Catra stumbles forward, desperate to do something, to say anything.  But she doesn’t know what to do, not for this Adora- this woman who is older and scarred and angry and sad and burdened, threatening to collapse under some invisible weight that she has been forced to shoulder.

“I don’t like playing the hero, but I have to be.  I have to.  People look up to She-Ra, and they depend on She-Ra, and I have She-Ra, so it has to be me.  I’ve been asking myself why for years and I don’t know.  But it’s me, Catra.”  Tears start falling down her cheeks again, and her smile is forced and painful.  “It has to be me.  It’s out of my control, and it’s not what I ever wanted, but it has to be me.  And I’m trying, I’m trying so hard to be what people need me to be, but I can’t- Catra, I can’t do this anymore, I don’t know how to do this, I don’t want- I- I can’t-”

Catra finally lunges forward to grab Adora before her knees hit the ground.  Her tall frame shakes as she sobs, burning her face into the crook of Catra’s neck.  She clings at her like a lifeline, like if she lets go, Catra will disappear again or fade away or leave.

Catra won’t.

”I’m scared, Catra,” Adora cries into her shoulder.  Her teeth are clenched and her jaw is tight with pain.  “I’m scared.  I don’t even know if I’m going to see the end of this war, and I’m scared, and you’re here now, and I missed you so much, but it makes me nervous and- and I’m scared.  I’m so scared.”

”I’m here, now,” Catra agrees quietly.  Adora nods into her, another sob wracking through her body.  Catra’s heart seizes at her words, shaky and leaking with vulnerability.  She decides to read into them later, wanting to focus on the moment.  On Adora.  “I’m here.  We’re here.  We’ll figure it out. We’ll- you hear me?  We’ll figure it out, Adora.  Okay?”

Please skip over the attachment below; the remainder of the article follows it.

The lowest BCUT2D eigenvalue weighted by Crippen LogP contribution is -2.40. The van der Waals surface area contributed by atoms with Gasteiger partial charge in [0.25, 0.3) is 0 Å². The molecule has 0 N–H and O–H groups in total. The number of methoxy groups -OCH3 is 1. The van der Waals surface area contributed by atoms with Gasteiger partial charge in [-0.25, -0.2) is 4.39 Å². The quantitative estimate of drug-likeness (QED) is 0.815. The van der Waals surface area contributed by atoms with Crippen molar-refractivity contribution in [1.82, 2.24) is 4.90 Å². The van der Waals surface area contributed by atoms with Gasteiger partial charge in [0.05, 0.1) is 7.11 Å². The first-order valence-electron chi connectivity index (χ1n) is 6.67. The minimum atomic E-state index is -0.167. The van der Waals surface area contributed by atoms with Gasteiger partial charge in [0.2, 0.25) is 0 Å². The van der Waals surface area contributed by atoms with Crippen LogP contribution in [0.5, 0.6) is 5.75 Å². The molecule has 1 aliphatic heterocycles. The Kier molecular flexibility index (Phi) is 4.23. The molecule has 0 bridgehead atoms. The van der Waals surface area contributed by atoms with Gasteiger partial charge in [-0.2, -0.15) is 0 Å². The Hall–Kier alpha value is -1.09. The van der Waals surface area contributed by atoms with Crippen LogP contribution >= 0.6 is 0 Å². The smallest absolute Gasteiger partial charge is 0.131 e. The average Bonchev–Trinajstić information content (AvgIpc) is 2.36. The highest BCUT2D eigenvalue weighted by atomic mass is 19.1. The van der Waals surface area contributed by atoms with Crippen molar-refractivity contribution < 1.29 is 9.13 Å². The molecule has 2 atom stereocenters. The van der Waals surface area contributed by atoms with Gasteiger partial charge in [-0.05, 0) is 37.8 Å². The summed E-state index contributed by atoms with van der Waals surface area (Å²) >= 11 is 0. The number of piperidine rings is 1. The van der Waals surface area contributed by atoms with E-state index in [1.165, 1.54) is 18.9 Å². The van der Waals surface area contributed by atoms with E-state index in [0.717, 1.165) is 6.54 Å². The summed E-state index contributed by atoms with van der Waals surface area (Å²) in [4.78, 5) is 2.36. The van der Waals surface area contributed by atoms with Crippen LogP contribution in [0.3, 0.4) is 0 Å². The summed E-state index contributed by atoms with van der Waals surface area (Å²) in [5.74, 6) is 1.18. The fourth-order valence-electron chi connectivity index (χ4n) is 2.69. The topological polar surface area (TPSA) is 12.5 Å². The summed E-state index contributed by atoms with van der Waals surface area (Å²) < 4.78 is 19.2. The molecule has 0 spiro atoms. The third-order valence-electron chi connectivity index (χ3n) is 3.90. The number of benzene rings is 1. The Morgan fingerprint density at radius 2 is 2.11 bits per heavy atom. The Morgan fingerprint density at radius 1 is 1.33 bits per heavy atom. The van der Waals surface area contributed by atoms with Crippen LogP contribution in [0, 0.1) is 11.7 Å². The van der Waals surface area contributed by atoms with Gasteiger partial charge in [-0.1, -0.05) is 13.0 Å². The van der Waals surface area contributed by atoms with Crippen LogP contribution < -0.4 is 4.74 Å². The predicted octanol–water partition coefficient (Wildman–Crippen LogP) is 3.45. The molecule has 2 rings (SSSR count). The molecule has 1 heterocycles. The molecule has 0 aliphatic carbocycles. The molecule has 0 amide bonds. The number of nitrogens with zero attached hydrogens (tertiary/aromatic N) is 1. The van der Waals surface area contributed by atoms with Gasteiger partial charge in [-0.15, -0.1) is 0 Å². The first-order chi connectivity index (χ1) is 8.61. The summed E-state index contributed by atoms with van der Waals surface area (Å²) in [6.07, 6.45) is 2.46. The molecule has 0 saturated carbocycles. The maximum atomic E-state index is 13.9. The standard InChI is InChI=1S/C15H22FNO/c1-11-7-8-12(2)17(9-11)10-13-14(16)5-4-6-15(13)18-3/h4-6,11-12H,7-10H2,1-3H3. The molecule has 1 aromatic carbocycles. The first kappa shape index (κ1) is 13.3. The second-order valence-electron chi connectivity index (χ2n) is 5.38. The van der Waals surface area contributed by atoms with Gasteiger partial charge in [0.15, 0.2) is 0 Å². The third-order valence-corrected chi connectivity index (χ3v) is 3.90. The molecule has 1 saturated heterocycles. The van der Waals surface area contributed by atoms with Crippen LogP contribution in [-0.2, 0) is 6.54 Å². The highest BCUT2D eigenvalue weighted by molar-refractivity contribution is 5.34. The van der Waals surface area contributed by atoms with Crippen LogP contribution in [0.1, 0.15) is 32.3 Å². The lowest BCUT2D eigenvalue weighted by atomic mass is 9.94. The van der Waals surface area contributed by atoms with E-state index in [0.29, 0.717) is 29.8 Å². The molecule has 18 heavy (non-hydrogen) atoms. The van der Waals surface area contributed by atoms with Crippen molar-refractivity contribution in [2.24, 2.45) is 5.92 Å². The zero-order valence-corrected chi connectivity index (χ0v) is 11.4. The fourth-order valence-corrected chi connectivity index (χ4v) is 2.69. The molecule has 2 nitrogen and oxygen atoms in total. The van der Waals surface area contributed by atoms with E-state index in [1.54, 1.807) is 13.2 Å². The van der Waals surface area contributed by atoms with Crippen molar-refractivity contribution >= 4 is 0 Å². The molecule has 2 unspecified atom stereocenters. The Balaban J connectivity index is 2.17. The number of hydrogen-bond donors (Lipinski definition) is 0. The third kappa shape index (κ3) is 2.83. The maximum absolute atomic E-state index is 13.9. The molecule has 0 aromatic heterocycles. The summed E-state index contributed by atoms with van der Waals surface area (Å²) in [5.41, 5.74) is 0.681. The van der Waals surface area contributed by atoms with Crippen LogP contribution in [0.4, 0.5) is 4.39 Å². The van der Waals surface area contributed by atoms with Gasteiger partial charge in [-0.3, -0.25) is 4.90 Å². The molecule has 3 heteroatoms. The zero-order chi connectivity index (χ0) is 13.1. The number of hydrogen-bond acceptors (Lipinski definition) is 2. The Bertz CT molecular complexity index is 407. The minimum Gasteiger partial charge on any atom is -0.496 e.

She snakes her arms around Adora’s shoulders and slowly lowers them to the ground as Adora continues to cry, her sobs quiet but violent.  Catra remembers the times where Adora has cried to her, in their childhood, smashing her face into Catra’s stomach as she cried over some criticism or punishment or painful inconvenience of the day.  She remembers the way Adora had always been soothed when she started to run her fingers through her hair.

Catra slowly reaches up towards Adora’s low ponytail to gently pull the hair tie away, freeing blonde locks and letting them drape over her broad shoulders.  Shaking fingers come up to her scalp and begin to drag their way through Adora’s hair, freeing themselves from any knots or tangles that come up in their path.  They start their path again once the last bit of hair slinks out between long fingers, and Catra begins to calm down when she realizes that Adora is, too.  Her breaths are longer and deeper, and her shoulders begin to shake less and less.

Catra lets the weight of Adora’s body push her down onto the floor, and she bites back the hiss that bubbles in her throat when cold metal touches her shoulders and arms.  She lays back fully onto the floor and pulls Adora down with her, slow and gentle, in an effort to keep her calm.  Adora keeps her head buried into the crook of Catra’s neck.  When she feels that her body has relaxed enough, and when the last of her sobs leave her body, Catra breathes in.

“You asked me to come with you, and I said no.  You asked me so many times,” she says softly into Adora’s hair.  She feels Adora take a shaky breath in, her chest expanding with the force of it.

“I know,” she breathes back to her.  Catra doesn’t fight back the tears that spring to her eyes, this time.

“I said no.  I was so mad at you, Adora.  I just… it hurt.  It hurt like nothing I had ever felt before.”  Adora nods weakly against Catra’s neck.

“I’m sorry,” she whimpers, her body tensing again.  Catra’s heart picks up as her blood runs cold at the thought of upsetting Adora again.  She brings her hand back up to Adora’s hair and begins to run her fingers through soft hair once more.